Miyamoto on his work at Nintendo these days, upending the tea table, how he works with staff
Posted on March 4, 2020 by Oni Dino(@Oni_Dino) in General Nintendo, News
To celebrate the Switch’s third anniversary, the most recent issue of Famitsu has a very lengthy interview with Nintendo’s Shigeru Miyamoto.
In our excerpts below, Miyamoto talks about what exactly he’s involved in during the development process, how he works with his staff compared to the past, and his infamous action of “upending the tea table” mid-development.
Miyamoto: I still have influence over a game’s controls – I work very thoroughly with the staff on the user-friendliness and player sense aspects. This happened on “The Legend of Zelda: Breath of the Wild”, too. I’m also involved in the concept stages, but everything else is up to them. (Laughs) Each of our designers have their own ideas and such, so it’d be a never-ending task for me if I were to venture down that path.
The feel of the game is the foundation of everything that’s been made so far in the process, so I tell the staff outright if it doesn’t feel good to play. Although I leave everything up to them afterward, there isn’t any kind of gap between the developers and me, so they know they can always reach out and I’ll help them with things.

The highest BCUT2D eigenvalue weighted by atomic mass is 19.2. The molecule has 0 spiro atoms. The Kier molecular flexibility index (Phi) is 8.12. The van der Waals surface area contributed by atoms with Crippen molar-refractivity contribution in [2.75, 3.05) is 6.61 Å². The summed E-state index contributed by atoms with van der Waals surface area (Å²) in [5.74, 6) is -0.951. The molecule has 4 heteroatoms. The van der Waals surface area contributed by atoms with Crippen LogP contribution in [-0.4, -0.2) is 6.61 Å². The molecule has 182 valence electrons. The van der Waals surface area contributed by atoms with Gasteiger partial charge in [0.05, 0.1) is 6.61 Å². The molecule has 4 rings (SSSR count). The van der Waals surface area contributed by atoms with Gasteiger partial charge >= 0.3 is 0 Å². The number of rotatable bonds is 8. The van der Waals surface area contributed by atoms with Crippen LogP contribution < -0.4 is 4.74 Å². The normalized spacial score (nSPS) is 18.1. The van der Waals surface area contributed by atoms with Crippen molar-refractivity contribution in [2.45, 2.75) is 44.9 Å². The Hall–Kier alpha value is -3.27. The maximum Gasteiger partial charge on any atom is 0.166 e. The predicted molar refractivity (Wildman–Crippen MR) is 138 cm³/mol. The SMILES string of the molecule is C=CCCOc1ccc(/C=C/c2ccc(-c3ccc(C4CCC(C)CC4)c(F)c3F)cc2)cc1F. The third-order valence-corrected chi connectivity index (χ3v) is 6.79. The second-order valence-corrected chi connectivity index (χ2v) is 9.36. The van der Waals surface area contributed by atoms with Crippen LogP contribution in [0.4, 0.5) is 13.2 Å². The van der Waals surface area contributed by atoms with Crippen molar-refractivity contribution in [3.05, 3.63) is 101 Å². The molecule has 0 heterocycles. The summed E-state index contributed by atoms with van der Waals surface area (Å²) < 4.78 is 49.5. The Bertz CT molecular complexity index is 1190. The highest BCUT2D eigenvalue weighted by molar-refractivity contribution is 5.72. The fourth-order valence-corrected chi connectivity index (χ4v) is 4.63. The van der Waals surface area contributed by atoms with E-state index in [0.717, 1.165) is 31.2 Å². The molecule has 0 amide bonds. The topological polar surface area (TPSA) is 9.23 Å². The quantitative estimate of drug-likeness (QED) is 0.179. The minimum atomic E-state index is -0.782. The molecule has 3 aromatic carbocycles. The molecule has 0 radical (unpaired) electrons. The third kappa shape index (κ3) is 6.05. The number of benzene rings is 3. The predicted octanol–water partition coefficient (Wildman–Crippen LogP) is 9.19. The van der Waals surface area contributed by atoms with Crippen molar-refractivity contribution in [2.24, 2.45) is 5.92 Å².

—On his involvement on the back end of development VS the front end.
Miyamoto: My main focus is in the first 30 minutes when dealing with which target audience the game is intended for. After we nail down the game-feel and it moves on to the level design processes, my job is already done. When I’m directly involved as the producer I do get involved in those steps and check things out, fix stuff and such. But after that it’s, “Bye-bye, now. Good luck!” (Laughs)
—On his old days of “upending the tea table”.*
*Translator’s note: “Upending the tea table” is an infamous phrase used to describe when Miyamoto would step in during development and change the direction drastically.
Miyamoto: I might say something in the early stages of development like, “What if we didn’t do this?” Or “If you’re going to do that, then what about this?” But I no longer come in mid-development to completely rework things. I don’t “upend the tea table” just as a hobby or something, I only do so if I can see how the whole game will pan out.
By changing the structure of things when a game isn’t turning out right, I “upend the tea table” when I can see how things like the visuals and the merits of the game can change. If I can’t see a clear vision for the game, then that doesn’t mean something should be changed. After all, you can’t see all the key components unless you’re the director.
Translation provided by Oni Dino on behalf of Nintendo Everything.
If you use any of this translation, please be sure to source Nintendo Everything. Do not copy its full contents.